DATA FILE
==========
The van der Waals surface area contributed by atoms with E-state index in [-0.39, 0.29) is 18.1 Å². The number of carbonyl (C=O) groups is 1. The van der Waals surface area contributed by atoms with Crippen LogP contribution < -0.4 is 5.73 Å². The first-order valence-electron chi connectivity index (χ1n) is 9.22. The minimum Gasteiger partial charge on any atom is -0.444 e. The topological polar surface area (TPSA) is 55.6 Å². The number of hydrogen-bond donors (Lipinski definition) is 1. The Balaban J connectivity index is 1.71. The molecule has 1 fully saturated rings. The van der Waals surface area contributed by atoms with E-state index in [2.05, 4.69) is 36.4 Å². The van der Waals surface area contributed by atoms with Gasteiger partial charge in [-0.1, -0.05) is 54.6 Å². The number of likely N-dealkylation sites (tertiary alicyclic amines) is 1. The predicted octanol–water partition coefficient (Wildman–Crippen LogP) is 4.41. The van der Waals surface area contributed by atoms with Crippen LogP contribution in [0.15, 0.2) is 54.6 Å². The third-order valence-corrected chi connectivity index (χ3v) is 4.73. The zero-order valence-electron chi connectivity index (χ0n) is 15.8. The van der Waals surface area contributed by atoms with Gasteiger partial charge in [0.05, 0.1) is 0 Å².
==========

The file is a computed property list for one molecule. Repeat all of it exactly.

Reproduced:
The van der Waals surface area contributed by atoms with E-state index in [-0.39, 0.29) is 18.1 Å². The number of carbonyl (C=O) groups is 1. The van der Waals surface area contributed by atoms with Crippen LogP contribution < -0.4 is 5.73 Å². The first-order valence-electron chi connectivity index (χ1n) is 9.22. The minimum Gasteiger partial charge on any atom is -0.444 e. The topological polar surface area (TPSA) is 55.6 Å². The number of hydrogen-bond donors (Lipinski definition) is 1. The Balaban J connectivity index is 1.71. The molecule has 1 fully saturated rings. The van der Waals surface area contributed by atoms with E-state index in [2.05, 4.69) is 36.4 Å². The van der Waals surface area contributed by atoms with Gasteiger partial charge in [-0.1, -0.05) is 54.6 Å². The number of likely N-dealkylation sites (tertiary alicyclic amines) is 1. The predicted octanol–water partition coefficient (Wildman–Crippen LogP) is 4.41. The van der Waals surface area contributed by atoms with Crippen LogP contribution in [0.15, 0.2) is 54.6 Å². The third-order valence-corrected chi connectivity index (χ3v) is 4.73. The zero-order valence-electron chi connectivity index (χ0n) is 15.8. The van der Waals surface area contributed by atoms with Gasteiger partial charge in [0.05, 0.1) is 0 Å².